Early Stage Propagation Strategies for Aquaculture Species

Official Notice of Funding Opportunity (NOFO):

NOAA-OAR-SG-2022-2007053. Select "related documents" to get to a PDF of the NOFO.


  • November 16, 2021: A notice to submit to this competition must be received via electronic email by both the appropriate Sea Grant Program(s) (Minnesota Sea Grant) and the National Sea Grant Office by 5 p.m. Central Time on November 16, 2021 (see NOFO for details).
  • January 20, 2022: Full proposals are due to Minnesota Sea Grant by 5 p.m. Central Time on January 20, 2022 (two weeks before the National Sea Grant Office deadline February 3, 2022).


All proposals to this competition must be submitted by a state Sea Grant program. Other interested (non-Sea Grant) entities must submit proposals in partnership with and through a relevant Sea Grant Program.


The National Sea Grant Office (NSGO) anticipates approximately $4,000,000 will be available for research projects and programs that will develop and refine early stage propagation strategies for aquaculture species excluding selected marine finfish species for food. 


Subject to the availability of funding, Sea Grant anticipates approximately $4,000,000 will be available for research projects and programs that will develop and refine early stage propagation strategies (e.g., reproduction, hatchery, and/or nursery strategies) for aquaculture species (defined below) to supply on-growing operations. Successful proposals will address topical needs (described below) and integrate research and extension. These investments are consistent with Sea Grant’s focus area of Sustainable Fisheries and Aquaculture (SFA) and the Sea Grant Network’s 10-year Aquaculture Vision, both which support NOAA and Department of Commerce aquaculture goals.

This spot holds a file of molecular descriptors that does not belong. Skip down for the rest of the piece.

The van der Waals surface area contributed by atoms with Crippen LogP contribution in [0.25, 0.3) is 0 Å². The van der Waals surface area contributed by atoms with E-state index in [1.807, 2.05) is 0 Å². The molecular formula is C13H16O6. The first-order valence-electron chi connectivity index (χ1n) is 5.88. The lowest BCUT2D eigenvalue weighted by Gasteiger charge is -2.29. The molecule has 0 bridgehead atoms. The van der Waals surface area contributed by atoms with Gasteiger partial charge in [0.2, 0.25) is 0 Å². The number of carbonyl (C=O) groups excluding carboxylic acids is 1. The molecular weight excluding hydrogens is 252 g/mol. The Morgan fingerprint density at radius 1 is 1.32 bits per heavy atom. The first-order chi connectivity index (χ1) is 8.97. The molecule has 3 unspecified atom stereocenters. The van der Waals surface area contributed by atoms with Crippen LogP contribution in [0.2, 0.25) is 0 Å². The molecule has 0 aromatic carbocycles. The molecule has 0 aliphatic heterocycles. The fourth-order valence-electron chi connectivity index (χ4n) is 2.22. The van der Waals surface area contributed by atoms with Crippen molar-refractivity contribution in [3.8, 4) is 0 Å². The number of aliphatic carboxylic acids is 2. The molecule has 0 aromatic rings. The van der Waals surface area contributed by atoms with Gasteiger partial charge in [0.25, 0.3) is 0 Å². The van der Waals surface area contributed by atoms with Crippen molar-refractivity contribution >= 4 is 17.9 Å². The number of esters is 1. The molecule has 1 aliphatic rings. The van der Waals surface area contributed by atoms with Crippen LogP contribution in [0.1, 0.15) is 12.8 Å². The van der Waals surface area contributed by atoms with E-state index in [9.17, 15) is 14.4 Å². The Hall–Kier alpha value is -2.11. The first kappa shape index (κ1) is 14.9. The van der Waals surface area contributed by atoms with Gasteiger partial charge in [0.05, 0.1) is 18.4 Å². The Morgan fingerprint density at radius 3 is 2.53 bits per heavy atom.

Research funded through this competition should exclude the following 19 finfish species, which are the focus of the concurrent competition titled, “Marine Finfish Aquaculture: Juvenile Production Technologies": 

  1. Almaco jack, Seriola rivoliana;
  2. Atlantic cod, Gadus morhua;
  3. Black sea bass, Centropristis striata;
  4. California yellowtail, Seriola lalandi;
  5. Cobia, Rachycentron canadum;
  6. Florida pompano, Trachinotus carolinus;
  7. Olive flounder, Paralichthys olivaceus;
  8. Red drum, Sciaenops ocellatus;
  9. Sablefish, Anoplopoma fimbria;
  10. Spotted wolffish, Anarhichas minor;
  11. Striped bass, Morone saxatilis;
  12. White sea bass, Atractoscion nobilis;
  13. California halibut, Paralichthys californicus;
  14. Spotted seatrout, Cynoscion nebulosus;
  15. Greater amberjack, Seriola dumerili;
  16. Southern flounder, Paralichthys lethostigma;
  17. Summer flounder, Paralichthys dentatus;
  18. Tripletail, Lobotes surinamensis;
  19. Steelhead trout, Oncorhynchus mykiss
Proposals are sought that:
  • support broad, non-proprietary research to develop and refine early stage propagation strategies, such as reproduction, hatchery, and/or nursery strategies, for aquaculture species;
  • make that information available to U.S. coastal and Great Lakes aquaculture businesses; 
  • include Minnesota* Sea Grant aquaculture extension personnel and also preferably industry stakeholders. *Applicants not in Minnesota should apply through their state Sea Grant program.

Strong applications will address program priorities described above and will integrate research and extension.

Minnesota Sea Grant Contacts:
  • Minnesota Sea Grant Research and Fellowship Coordinator Alex Frie
  • Minnesota Sea Grant program at seagr@umn.edu.
  • Minnesota Sea Grant Fisheries and Aquaculture Extension Educator Amy Schrank
  • Minnesota Sea Grant Fiscal Officer Peter Thibault